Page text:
If these actions could impact your company’s business, it is time to do your part and forward a link to this post to your corporate legal department. Why legal? Because opposing a trademark is not only a legal process but a costly one. Opposing DIRECTV’s “4K” would cost $600. And don’t think that some other company will oppose “4K”; it might be thinking the same thing. Someone needs to oppose, and I don’t have 600 bucks lying around gathering dust (I also don’t make any 4K hardware or videos — yet; my Grass Valley EDIUS NLE fully supports 4K, so I could make a 4K graphics video today, if I wanted to).

Before I go on to the official USPTO procedure for opposing a trademark application, I want to make it clear that I am NOT going to file an opposition, but some organization in the industry should. Perhaps the CEA or even SMPTE or a host of equipment manufacturers. ESPN wants to be in the 4K space; it should file to oppose the application or forget about calling it 4K, except for its DIRECTV feed. Perhaps someone should challenge 4K Computer’s “4K” trademark.

By the way, you can also voice your opinion directly to DIRECTV at trademarks@directv.com.

Opposing an Application
Below is the official procedure. It requires some diligence because it’s up to you to find out when the trademark is published for opposition:

Before registering a trademark, the USPTO publishes the trademark in the Official Gazette. The Official Gazette is a weekly publication that identifies the trademarks that the USPTO has approved for registration. Any party who believes he or she will be damaged by the registration of the trademark can file an opposition to the registration.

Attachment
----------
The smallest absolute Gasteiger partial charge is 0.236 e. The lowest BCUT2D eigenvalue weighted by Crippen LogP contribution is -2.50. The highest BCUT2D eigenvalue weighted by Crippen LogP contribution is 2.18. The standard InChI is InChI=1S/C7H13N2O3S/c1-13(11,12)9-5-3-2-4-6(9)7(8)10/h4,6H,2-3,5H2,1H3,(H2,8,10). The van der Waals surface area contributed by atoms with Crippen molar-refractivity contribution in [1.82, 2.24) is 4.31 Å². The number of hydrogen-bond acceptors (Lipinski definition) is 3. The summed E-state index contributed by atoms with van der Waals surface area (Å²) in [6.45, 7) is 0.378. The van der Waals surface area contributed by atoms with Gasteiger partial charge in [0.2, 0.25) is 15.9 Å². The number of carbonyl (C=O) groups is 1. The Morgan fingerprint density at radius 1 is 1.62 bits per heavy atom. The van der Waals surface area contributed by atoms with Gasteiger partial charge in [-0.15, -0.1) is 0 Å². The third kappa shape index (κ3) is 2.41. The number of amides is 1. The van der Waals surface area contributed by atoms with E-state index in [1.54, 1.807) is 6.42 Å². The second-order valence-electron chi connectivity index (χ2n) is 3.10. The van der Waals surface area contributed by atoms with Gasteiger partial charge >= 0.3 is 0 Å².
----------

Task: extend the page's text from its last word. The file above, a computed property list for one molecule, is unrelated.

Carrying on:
If you wish to file an opposition, you should monitor the status of the application by checking the Trademark Status and Document Retrieval (TSDR) to determine the date the trademark will be published in the Official Gazette, at http://tsdr.uspto.gov/. Enter the serial number in the box next to the text “US Serial No.” and click the blue “Status” button. Once the USPTO publishes the trademark in the Official Gazette, you have 30 days to either (1) file an opposition to the trademark with the Trademark Trial and Appeal Board (TTAB) or (2) request an extension of time to file an opposition.

You must pay a fee of $300 for each class of goods or services that you oppose when filing a notice of opposition. An opposition submitted without the required fee will not be accepted.

The TTAB requests that all TTAB submissions be made online using the TTAB electronic system ESTTA at http://estta.uspto.gov/.

If you need more information on filing a notice of opposition, you can contact the TTAB Assistance Center at 571-272-8500 or toll-free at 800-786-9199, and you can refer to the online information at http://www.uspto.gov/trademarks/process/appeal/index.jsp.

Password must contain the following:

A lowercase letter

A capital (uppercase) letter

A number

Minimum 8 characters